All scientists (whether they are physicists, chemists, biologists, sociologists, or psychologists) are engaged in the basic processes of collecting data and drawing conclusions about those data. The methods used by scientists have developed over many years and provide a common framework for developing, organizing, and sharing information. The scientific method is the set of assumptions, rules, and procedures scientists use to conduct research.
In addition to requiring that science be empirical, the scientific method demands that the procedures used be objective, or free from the personal bias or emotions of the scientist. The scientific method proscribes how scientists collect and analyze data, how they draw conclusions from data, and how they share data with others. These rules increase objectivity by placing data under the scrutiny of other scientists and even the public at large. Because data are reported objectively, other scientists know exactly how the scientist collected and analyzed the data. This means that they do not have to rely only on the scientist’s own interpretation of the data; they may draw their own, potentially different, conclusions.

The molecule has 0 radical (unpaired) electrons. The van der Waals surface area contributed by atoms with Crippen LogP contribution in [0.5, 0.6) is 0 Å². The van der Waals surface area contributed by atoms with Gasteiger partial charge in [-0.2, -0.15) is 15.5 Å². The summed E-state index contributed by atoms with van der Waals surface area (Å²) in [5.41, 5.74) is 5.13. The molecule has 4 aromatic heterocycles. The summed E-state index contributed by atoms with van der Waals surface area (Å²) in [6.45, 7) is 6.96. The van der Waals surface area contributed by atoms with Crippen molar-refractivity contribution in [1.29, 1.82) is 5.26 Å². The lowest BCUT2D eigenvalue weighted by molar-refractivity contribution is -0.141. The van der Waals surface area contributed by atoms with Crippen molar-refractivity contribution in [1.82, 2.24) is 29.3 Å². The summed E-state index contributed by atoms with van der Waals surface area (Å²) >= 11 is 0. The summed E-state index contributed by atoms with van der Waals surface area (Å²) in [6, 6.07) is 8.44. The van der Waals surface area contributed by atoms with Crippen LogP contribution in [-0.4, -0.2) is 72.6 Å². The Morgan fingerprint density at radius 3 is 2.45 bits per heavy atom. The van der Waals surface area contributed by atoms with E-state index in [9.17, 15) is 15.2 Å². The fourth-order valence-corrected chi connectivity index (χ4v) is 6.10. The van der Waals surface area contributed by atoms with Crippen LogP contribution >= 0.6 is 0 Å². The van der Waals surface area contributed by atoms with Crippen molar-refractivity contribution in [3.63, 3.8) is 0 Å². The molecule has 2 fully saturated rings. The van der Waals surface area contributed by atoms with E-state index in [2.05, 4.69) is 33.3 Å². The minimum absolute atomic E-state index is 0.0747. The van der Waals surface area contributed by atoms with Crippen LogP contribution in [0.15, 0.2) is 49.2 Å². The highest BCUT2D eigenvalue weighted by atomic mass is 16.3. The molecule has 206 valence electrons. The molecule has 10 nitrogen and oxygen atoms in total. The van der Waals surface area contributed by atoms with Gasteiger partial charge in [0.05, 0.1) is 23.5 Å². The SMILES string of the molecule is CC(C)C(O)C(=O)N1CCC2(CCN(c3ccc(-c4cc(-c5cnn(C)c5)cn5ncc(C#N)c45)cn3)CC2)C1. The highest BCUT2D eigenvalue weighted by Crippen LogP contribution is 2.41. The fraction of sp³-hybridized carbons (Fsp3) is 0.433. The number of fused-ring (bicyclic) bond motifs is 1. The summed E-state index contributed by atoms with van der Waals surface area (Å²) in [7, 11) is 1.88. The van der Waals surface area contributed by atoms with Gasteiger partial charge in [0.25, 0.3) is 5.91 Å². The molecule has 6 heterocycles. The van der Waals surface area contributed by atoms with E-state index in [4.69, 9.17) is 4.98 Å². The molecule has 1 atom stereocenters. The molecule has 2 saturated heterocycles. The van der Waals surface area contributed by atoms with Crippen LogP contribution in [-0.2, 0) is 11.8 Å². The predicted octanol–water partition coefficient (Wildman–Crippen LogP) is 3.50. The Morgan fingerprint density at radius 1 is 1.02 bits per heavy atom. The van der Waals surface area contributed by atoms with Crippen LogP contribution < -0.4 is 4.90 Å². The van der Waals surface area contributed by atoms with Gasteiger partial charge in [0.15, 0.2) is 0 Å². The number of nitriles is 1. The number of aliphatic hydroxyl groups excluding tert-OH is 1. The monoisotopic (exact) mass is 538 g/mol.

Most new research is designed to replicate—that is, to repeat, add to, or modify—previous research findings. The scientific method therefore results in an accumulation of scientific knowledge through the reporting of research and the addition to and modifications of these reported findings by other scientists.